Wednesday, February 28, 2007


"People now seem to be living vicariously through TV magazines, Hello magazine, and the world of soap star actors and the latest imbecile in Big Brother. It's what I call 'The Diana Syndrome' where people feel a closer affinity to a princess that they never met, who had a totally alien life to them and yet they don't address their own lives and own problems or care for the immediate well being of themselves or people around them. It's insane how people emulate and worship the likes of David Beckham and J-Lo, essentially intellectually challenged super rich gods of consumerism. It marvels me how the majority of people don't feel any impetus to discover more about themselves or the fascinating world both natural and scientific around them." -- Andrew Liles

For more of this interview, visit Brainwashed. Vociferous thanks to Robert Mitchum's Skull for smacking my very own skull with the 411.

Thursday, February 22, 2007

Tuesday, February 20, 2007

21 to 24

More used-CD scavenging over the weekend unearthed the following gems:

21. Rush -- Exit Stage Left (remastered)
22. Brian Eno -- The Drop
23. Curve -- Pubic Fruit
24. ELO -- Out of the Blue (remastered)

Ok, so the ELO wasn't used, but I've been waiting for years for this album to be remastered. In the new liner notes, Jeff Lynne writes that it took three months to write and record this brilliant double album in 1977, and now it takes modern bands years to do so. Are you listening, Axl Rose? Either you've got it or you don't. Lynne definitely had it: as a record executive on their label said, every song on Out of the Blue was a potential single. Classic.

Side note: the song-suite on side three starts out with an ominous Vocoder-distorted voice that intones "Concerto for a Rainy Day." Growing up, I had a neighborhood friend who originally thought that it said "Oh shit, oh fuck, the rain came today." Glenn, this one is for you.

Monday, February 19, 2007

Sunday, February 18, 2007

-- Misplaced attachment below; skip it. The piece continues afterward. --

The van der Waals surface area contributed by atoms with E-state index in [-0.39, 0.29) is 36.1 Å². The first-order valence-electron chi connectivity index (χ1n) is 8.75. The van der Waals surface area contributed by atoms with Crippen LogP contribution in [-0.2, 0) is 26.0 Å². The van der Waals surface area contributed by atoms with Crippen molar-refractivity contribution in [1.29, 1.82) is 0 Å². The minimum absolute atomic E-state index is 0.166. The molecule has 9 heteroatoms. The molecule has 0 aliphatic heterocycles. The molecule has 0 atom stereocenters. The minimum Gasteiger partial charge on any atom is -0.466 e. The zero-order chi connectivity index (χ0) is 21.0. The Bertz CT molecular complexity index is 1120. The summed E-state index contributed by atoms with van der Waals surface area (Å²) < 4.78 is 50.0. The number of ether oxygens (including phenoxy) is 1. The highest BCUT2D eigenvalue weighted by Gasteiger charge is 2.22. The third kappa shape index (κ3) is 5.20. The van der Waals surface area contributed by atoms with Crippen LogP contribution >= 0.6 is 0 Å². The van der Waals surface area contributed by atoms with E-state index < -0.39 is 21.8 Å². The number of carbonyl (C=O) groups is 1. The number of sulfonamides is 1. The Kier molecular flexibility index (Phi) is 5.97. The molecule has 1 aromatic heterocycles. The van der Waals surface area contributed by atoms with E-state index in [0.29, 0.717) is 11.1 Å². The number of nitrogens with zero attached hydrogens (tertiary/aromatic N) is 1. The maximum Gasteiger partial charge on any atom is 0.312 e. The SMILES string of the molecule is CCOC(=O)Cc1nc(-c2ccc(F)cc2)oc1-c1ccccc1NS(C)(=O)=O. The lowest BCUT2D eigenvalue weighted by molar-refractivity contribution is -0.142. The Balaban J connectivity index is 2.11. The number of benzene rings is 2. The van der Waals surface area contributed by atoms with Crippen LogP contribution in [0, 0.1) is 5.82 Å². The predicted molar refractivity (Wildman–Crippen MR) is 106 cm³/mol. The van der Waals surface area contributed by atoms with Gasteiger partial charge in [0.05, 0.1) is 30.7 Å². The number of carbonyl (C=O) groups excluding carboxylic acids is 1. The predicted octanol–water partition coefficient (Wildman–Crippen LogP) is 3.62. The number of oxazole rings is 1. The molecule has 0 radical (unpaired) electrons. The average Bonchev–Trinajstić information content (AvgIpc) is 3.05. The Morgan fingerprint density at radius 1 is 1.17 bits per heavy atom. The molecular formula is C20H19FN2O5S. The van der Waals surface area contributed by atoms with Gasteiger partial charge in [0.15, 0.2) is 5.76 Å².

19 & 20: down(but not out)beat

Won a couple more discs off the addictive, money-hoovering Ebay:

19. Tim Bowness/Samuel Smiles -- World of Bright Futures
20. Vangelis -- L'Apocalypse Des Animaux

Tim Bowness is known largely as the vocalist for no-man, but he is involved with almost as many other projects as Steven Wilson, his fellow no-man. World of Bright Futures is a sparse, low-key collaboration with the group Samuel Smiles. Eight original songs share space with stripped-down covers of King Crimson's Two Hands and Peter Hammill's Ophelia.

Bowness is an emotional singer without ever approaching histrionic. His vocals are hushed and restrained, an inner monologue of heartbreak and yearning. With sympathy and generosity, Bowness sings of wounded souls caught in labyrinthes often of their own design. His vocals capture the pain that feels endless in those moments when love seems utterly unattainable and forever lost. And Bowness does all this without snide irony or sappy sentimentality. A reporter of the downbeat, he uncovers what may be at the core of every heartache: the fear of always being alone.

Saturday, February 17, 2007

Wednesday, February 14, 2007

embrace the random xviii

This one is dedicated to my friends Mark and Terry, and the days when we would communicate solely through sound effects.

Tuesday, February 13, 2007

16, 17, & 18: filling in the gaps

I went used-CD scavenging with my friend Harry on Saturday. I wasn't looking for anything in particular, but it ended up becoming a plug-the-holes-in-my-classic-rock-collection day:

16. Pink Floyd -- Atom Heart Mother
17. Jethro Tull -- Minstrel in the Gallery
18. Rush -- Rush

All three titles were remastered and in brand-spanking-new condition. I often wonder why such discs become orphans. My latest theory is that many people are cloning their collections and cryogenically storing them in their iPods, then callously disposing of the original DNA-donors. Oh well--their loss, my gain. Musical orphans always have a place to stay at my house.